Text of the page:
I always think the First Amendment is under attack. Never in my mind did I ever think the attack that was going to come, was not going to come from government, but was going to come from the private sector.

Would you require a Twitter, for instance, to reinstate the real Donald Trump handle? (Twitter and Facebook cut off Trump's access for inciting the crowd in Washington on Jan. 6. Amazon suspended right-wing social media site Parler from its Internet hosting services last week.)

I think they should.

But isn't that a First Amendment violation by the government telling a private company that it must say something?

This is the uncharted waters that we are right now because of the technology that exists in our country. We have become so accustomed to using these platforms, now they're going to pick and choose who can say what? That is completely wrong. I will fight to make sure that it gets reversed.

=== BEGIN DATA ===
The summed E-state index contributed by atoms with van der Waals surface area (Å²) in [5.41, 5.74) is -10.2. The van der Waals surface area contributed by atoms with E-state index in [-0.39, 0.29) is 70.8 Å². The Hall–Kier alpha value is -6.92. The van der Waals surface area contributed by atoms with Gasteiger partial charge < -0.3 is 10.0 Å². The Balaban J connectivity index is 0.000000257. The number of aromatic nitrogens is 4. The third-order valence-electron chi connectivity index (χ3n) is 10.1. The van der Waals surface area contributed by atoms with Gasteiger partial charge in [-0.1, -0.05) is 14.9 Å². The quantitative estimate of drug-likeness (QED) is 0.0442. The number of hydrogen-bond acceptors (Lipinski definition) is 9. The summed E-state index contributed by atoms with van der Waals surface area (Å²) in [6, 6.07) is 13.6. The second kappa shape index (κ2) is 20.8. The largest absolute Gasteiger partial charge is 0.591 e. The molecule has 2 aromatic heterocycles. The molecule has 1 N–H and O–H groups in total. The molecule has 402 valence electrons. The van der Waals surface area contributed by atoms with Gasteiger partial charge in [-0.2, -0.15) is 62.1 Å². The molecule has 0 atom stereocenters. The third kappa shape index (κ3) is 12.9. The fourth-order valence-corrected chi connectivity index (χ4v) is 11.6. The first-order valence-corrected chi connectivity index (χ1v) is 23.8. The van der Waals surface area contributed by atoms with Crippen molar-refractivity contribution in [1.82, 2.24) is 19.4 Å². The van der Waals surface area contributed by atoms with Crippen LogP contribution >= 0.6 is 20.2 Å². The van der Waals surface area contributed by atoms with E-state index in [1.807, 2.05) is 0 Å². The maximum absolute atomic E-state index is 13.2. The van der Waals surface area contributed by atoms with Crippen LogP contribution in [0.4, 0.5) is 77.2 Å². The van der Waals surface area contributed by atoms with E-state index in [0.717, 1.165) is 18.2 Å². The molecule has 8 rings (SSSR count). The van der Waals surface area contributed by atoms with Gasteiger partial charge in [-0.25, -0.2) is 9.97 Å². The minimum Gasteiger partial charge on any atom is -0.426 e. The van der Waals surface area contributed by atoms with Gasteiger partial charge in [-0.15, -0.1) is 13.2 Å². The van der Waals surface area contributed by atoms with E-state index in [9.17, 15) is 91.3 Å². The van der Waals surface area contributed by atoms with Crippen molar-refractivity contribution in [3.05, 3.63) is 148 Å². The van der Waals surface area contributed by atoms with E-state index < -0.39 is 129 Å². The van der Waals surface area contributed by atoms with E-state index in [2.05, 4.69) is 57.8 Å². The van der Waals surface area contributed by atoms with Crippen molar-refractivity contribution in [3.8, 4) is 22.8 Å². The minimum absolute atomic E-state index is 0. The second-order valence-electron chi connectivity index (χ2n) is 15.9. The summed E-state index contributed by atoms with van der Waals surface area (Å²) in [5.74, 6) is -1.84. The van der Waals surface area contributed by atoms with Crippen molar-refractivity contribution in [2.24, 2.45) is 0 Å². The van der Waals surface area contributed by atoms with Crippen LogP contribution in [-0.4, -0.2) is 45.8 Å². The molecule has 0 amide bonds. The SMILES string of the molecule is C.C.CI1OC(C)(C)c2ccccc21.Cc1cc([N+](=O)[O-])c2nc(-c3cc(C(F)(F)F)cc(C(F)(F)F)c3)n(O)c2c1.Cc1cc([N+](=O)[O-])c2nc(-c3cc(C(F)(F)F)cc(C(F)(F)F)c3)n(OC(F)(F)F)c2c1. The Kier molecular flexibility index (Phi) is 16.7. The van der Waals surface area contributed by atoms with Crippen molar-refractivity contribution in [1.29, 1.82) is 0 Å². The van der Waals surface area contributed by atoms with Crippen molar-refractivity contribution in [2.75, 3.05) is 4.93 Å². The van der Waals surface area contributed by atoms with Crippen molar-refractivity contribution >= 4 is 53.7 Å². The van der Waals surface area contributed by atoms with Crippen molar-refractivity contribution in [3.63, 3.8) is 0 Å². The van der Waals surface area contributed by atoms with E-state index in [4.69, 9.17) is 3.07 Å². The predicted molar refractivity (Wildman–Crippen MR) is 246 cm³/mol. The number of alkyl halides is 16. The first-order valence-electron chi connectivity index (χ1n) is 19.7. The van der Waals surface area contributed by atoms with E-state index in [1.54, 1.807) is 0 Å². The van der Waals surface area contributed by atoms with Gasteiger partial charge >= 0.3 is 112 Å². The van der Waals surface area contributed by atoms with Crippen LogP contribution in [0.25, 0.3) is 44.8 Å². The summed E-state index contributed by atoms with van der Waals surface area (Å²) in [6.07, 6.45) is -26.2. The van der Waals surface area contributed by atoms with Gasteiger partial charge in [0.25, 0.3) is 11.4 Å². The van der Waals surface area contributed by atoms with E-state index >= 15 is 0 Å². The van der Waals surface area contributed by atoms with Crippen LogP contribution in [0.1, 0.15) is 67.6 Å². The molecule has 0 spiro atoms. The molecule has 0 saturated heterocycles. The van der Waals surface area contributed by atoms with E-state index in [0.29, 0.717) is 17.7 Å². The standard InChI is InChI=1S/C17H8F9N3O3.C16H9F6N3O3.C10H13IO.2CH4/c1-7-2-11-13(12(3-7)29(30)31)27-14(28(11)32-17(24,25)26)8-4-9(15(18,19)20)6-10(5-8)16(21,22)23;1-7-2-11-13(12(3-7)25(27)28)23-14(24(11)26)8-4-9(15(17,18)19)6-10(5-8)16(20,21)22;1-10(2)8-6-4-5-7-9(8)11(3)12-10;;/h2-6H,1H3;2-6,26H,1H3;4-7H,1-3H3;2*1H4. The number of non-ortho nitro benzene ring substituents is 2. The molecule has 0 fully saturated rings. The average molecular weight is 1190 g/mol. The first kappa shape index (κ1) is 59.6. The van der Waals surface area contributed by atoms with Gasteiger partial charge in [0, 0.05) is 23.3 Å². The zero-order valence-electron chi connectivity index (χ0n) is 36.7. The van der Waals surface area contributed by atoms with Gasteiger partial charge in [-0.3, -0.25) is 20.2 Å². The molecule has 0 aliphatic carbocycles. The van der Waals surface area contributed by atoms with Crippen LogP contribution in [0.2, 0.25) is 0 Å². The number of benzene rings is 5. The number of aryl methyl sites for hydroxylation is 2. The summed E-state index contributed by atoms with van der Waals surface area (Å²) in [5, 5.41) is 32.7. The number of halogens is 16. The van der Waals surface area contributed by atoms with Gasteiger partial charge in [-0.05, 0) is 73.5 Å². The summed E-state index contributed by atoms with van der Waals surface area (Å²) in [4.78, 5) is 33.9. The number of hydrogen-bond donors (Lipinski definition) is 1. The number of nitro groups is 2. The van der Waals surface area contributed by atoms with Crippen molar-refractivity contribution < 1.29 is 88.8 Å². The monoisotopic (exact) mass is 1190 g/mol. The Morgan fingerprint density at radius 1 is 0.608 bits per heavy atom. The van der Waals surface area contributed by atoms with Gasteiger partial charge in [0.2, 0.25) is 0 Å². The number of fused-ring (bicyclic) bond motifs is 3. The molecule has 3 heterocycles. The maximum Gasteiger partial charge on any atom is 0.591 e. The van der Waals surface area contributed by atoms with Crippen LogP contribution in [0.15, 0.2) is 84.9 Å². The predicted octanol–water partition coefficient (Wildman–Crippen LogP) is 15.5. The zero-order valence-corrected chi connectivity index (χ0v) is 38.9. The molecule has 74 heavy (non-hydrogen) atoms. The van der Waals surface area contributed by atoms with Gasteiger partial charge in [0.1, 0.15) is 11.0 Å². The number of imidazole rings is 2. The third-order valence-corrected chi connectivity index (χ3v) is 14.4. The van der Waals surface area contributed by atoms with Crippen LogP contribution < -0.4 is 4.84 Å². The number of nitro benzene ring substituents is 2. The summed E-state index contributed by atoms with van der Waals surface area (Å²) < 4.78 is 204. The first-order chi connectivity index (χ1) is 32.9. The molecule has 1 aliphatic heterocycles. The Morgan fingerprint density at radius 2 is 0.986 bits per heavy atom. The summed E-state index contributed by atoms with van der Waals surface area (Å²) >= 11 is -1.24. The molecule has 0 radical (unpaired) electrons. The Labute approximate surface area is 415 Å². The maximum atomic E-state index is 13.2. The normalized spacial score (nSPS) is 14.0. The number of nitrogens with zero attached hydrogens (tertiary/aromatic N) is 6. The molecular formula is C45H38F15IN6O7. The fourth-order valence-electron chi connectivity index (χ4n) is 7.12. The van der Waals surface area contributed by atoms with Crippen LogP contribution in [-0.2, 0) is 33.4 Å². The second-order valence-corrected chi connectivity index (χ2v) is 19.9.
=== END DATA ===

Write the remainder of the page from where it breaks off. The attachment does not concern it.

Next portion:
As a Republican, shouldn't the market decide which of those voices on those private platforms is heard from and not the government mandating that Facebook or Twitter or Parler have to broadcast these voices?

That's where we are in uncharted territory because we don't want to have to mandate. We hate that word — mandate. But then how do you balance out the mandate and censorship?

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In a journalism career covering news from high global finance to neighborhood infrastructure, Tom Hudson is the Vice President of News and Special Correspondent for WLRN. He hosts and produces the Sunshine Economy and anchors the Florida Roundup in addition to leading the organization's news engagement strategy.